Purveyor of Bollocks to the Crowned Heads of Europe
Saturday, 8 February 2014
Winters to come
It must be almost 20 years ago since me, H.I. and H.I.'s daughter drove down to the West of France in one of my many Volvo estates, because Daughter was pregnant with Green-Eyes when that painting was done.
She is standing in a lake reservoir so large that, at first sight, you mistake the fresh water for the sea. The area is simply perfect for taking small children, as the fine white-sand beach is fringed with large, sheltering conifers which whisper when the breeze blows up, and the crystal clear water stays safe and shallow for hundreds of yards out.
It was here that the boy said his first full sentence, and I was the one who had the privilege of being on the receiving end of it.
I was sitting in the sun at the edge of the lake, with the boy playing just behind me. "Get into the water," I suggested to him.
"No. You get into the water," he replied, pushing my back with all his force. We both laughed at the novelty of his advanced use of the English language.
Sanguinet is very close to the biggest sand-dune in Europe, called 'La Pyla', which - I suppose - means 'the pile'. We visited it one day, and marvelled at how much sand could accumulate in one place at what appeared to be a secluded bit of West European coastline, and the paintings that H.I. later made of it were usually mistaken for some of the more remote parts of the Kalahari desert.
If I didn't cook, each evening was spent in a small restaurant in Arcachon, where we were borrowing a small flat from a French friend in Bath. After Cap Ferret oysters, pasta, meat dishes and fish dishes, we had to visit the little carousel parked near the seafront, so that the boy could stare at all the brightly-lit, golden horses going round. We may have spent one evening in the massive, white-fronted casino there were it not for him, but I don't think we would have been let in wearing the clothes that we had brought with us. I did not bring my dinner-jacket.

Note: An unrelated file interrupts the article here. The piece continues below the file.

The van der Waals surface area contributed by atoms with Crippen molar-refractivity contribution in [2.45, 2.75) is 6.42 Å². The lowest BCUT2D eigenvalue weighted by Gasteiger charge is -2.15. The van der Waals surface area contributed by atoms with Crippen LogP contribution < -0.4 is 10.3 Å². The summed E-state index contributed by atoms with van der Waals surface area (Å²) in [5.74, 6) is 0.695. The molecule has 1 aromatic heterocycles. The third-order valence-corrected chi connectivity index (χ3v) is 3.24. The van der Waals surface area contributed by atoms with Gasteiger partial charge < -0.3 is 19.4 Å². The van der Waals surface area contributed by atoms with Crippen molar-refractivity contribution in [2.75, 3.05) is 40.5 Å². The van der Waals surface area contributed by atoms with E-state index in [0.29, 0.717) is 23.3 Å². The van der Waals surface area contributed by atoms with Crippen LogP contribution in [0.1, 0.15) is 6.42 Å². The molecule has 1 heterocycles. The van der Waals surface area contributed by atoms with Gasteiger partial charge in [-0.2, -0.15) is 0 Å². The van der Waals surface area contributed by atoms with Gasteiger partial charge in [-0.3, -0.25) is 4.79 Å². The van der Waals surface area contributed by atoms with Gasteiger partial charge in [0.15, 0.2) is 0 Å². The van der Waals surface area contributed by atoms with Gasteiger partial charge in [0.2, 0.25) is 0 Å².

Every morning I would visit the little hole-in-the-wall patisserie to buy fresh croissant, and every morning the hostile old woman refused to take the money directly out of my hand, but tapped on the little wooden counter-tray with her finger, indicating that she had no intention of running the risk of actually touching me during the transaction. Just before we left, she mellowed a little and I even got a thin, watery smile out of her when she saw me with the boy.
During the journey down from the North, we encountered one - and one only - Volvo estate, going in the opposite direction to us. Volvos were extremely rare in France at that time, and the driver flashed his lights in cheery recognition. Seeing that the car was registered in Britain, I refused to return the salute, miserable bastard that I am.
When I was chastised for this, I asked them what they thought it would be like to flash at every Volvo we saw on the roads of Blighty, but they still called me a miserable bastard.
Driving a right-hand vehicle on right-hand roads is an extremely stressful experience if you have H.I. as a co-driver. We would be going down a straight, fast, poplar-lined road, stuck behind a large and slow lorry, and I would ask H.I. to take a peek up ahead as I pulled out a little so she could look for me. I would ask her if it was clear to overtake, and this is how she usually responded:
"Yes... I think so... no, wait a minute... oh, go on, it should be ok so long as you go right now..."
Trying to explain to her that I only wanted a simple 'yes' or 'no' answer and that I would not respond to anything else, would put an extra hour on a six hour journey, because I really didn't want to ruin our holiday by killing us all in a head-on collision. Luckily, I didn't.
During this long, wet and drawn-out Winter which we are not even half-way through yet, I look back on this little trip with such warm memories. I have had a little plan for us all - including the now-born Green-Eyes - to go on a group holiday again, to share another house and more memories in Winters to come, but the logistics of getting everyone to agree a place and date for it is - as they say - like herding cats.